No we’re not talking about docx or xlsx. Those are types of word processing documents and spreadsheets. What we’re referring to here is, does it qualify as a business record? What’s the difference between a business record and a non-business record, you may ask? Ultimately that decision is left up to the business owner in a non-public entity. But there are a few guidelines that can help you figure it out.
Risks of Retention
If you are legally obligated to retain records for a certain amount of time, there’s more room for risk and exposure. Retention past the obligated retention period makes that record a liability rather than an asset. Therefore, your business should develop a file plan that not only includes both paper and electronic records, but also indicates the source of the records, the retention period, and the locations of those records.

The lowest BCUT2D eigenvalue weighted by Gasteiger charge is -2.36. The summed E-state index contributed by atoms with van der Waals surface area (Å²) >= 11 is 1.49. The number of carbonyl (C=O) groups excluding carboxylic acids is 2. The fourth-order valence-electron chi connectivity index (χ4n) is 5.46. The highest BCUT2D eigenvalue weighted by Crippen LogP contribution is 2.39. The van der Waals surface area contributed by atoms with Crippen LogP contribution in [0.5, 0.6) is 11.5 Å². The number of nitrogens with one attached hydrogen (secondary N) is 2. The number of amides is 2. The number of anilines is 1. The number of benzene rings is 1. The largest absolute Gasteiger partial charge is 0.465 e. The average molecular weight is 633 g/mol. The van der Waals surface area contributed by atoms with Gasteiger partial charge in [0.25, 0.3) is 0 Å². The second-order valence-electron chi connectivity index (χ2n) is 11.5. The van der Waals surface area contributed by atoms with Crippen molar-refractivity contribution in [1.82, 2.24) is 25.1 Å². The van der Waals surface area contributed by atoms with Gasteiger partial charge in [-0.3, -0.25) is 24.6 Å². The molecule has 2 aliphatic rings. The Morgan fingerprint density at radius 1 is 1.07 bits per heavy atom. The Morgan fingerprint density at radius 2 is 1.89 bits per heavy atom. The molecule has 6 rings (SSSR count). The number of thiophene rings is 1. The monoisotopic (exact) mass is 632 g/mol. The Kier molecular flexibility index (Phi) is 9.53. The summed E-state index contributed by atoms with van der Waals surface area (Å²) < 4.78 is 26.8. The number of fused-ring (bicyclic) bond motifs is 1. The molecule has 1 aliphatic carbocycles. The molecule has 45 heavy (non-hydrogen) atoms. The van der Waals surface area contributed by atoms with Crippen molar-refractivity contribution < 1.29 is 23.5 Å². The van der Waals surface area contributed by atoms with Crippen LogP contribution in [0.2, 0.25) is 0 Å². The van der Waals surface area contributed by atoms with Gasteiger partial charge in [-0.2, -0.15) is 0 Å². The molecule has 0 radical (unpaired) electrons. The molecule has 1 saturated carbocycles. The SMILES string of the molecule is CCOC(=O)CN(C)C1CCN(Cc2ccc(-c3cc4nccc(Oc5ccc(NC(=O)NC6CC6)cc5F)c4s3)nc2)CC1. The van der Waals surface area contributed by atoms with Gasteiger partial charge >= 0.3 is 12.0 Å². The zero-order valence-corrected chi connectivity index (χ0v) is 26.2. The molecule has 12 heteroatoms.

Is this particular piece of information vital to any department in our business? If yes, it’s a business record. If it’s a business record, answer these questions to determine retention period:
- How long do you need to keep this information?
- What rules or government regulations must be satisfied?
Common Retention Periods
- Fixed period of time – common time periods are 50, 25, 8, 7, 3, and 1 year.
- Variable period of time – until superseded or some event + a fixed period. For example, termination + 7 years.
When in doubt, consult your National Association of Records Administrators (NARA) representative.